My hometown is Winchester, in Hampshire, an hour southwest of London out of Waterloo railway station. Although small, it’s technically a city, the ancient capital of England, boasting a cathedral – with the longest nave of any Gothic cathedral in Europe, apparently. My mother says she often overhears tour guides saying the high street is the oldest in Europe too, but I’m not sure how that’d be qualified. (When it was a Roman city, the main drag was in the same position, if that’s any help.) It’s got an Iron Age hillfort, King Arthur’s Round Table (honest), some bits of medieval city wall, and even a few city gates, despite the Victorians’ best efforts to destroy the historical infrastructure.
It’s also got a lot of pubs, though many of them are pretty mediocre. Among the not-mediocre Winchester pubs is my old local, The Black Boy. (My old old local, The Mash Tun, died the death and now seems to be a tapas bar.)
I’ve been going to The Black Boy for, well, probably decades. It’s a great little pub, in a low-ceilinged old building, replete with plenty of novelty clutter (taxidermied beasts, eviscerated books), fireplaces (that are actually used in the winter), and plenty of nooks and crannies. More importantly, however, there’s also a decent selection of real beers. Not only that, they have a policy to stock local real beers, so expect stuff from breweries and Hampshire (mostly) and other parts of ye olde Kingdom of Wessex, like adjacent Wiltshire. Oh, and it’s friendly too – not something you always experience in British boozers.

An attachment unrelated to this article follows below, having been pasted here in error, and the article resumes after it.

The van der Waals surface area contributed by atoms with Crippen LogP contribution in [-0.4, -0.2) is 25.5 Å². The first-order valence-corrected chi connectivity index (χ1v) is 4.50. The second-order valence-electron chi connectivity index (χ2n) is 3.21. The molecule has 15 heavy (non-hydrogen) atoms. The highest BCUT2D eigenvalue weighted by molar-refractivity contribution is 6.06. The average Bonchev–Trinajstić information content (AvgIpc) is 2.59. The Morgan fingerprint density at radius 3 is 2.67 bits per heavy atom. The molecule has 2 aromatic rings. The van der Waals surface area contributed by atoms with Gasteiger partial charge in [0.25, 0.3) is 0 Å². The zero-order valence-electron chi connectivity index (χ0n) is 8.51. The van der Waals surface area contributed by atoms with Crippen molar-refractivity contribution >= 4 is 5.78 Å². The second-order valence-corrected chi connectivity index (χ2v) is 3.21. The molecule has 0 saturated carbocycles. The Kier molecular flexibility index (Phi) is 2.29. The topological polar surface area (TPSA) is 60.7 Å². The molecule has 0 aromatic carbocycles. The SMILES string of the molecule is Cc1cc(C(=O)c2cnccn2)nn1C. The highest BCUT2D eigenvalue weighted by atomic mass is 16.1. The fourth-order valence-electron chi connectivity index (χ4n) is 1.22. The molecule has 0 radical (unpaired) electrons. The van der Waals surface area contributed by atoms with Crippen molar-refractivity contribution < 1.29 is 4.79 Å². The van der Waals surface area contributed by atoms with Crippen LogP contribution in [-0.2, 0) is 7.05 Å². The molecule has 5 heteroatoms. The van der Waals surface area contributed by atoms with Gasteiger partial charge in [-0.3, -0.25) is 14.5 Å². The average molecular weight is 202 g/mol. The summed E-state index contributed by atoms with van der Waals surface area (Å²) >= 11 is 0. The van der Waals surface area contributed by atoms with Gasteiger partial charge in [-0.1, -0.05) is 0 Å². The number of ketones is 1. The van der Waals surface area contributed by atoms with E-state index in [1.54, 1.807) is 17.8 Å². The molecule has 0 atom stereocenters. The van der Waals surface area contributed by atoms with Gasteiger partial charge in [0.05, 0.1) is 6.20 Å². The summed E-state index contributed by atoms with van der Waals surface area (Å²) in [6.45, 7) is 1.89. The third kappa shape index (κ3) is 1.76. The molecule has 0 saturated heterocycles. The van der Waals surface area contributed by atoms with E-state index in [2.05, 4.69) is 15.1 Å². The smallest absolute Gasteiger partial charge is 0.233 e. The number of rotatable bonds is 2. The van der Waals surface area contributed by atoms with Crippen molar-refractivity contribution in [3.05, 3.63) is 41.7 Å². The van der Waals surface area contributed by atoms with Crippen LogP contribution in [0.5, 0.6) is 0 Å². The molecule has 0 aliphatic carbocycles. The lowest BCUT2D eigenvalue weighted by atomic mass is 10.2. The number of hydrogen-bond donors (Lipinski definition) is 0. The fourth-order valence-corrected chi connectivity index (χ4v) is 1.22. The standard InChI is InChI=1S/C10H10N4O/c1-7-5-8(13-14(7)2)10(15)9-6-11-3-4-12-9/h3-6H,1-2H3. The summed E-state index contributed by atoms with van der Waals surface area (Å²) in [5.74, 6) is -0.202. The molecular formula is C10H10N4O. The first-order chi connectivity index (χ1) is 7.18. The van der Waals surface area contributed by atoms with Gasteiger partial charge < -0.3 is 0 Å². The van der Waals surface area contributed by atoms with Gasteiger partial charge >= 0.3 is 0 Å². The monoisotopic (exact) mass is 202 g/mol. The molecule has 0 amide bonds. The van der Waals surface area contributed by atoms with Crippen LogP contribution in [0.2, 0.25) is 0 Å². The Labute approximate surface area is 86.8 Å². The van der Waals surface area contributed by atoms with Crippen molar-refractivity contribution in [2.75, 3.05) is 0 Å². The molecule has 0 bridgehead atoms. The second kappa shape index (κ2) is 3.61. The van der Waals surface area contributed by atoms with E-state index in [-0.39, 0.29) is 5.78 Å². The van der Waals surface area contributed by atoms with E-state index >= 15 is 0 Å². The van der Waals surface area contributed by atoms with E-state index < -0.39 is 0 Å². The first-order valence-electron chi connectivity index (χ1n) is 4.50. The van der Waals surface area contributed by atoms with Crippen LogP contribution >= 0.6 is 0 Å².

The Black Boy always seems to carry Flowerpots Bitter from The Flowerpots Brewery in Cheriton, a few miles away from Winchester. I often choose their 3.8% bitter (so mild-mannered after all the strong Italian beers I’ve been drinking lately!), but for this visit to The Black Boy I sampled some of the other ales they had on and chose Ruddy Darter.
Although it’s classified as an English bitter by Beer Advocate and a Premium Bitter/ESB by Ratebeer, more specifically I’d call Ruddy Darter an amber ale, with its deep coppery-red colour. Andwell, the Hampshire brewery that makes Ruddy Darter, refer to it as a Ruby Ale, in a Premium Ale style. (Andwell, by the way, was founded in 2008; Ruddy Darter is their most recent beer.)
However you define it, Ruddy Darter is delicious. It’s got a fruity smell, which continues into the taste, which is also warmly malty, with a good sweet caramel flavour and mellow hoppiness. My pint was hand-pumped, with low carbonation, though I suspect the bottled version would be bubblier. (Something I experimented on a few days later with some beers from Holsworthy Ales, in Devon. Will write that up shortly.). Oh, and it’s named after a dragonfly, which is pretty cool. All in all, a very pleasant quick visit to an old haunt.
[Usual apology for quality of photos. One of my reasons for visiting Winchester was to get a new phone with a good camera, but I couldn’t quite bring myself to sign up for another 24 month contract or whatever.]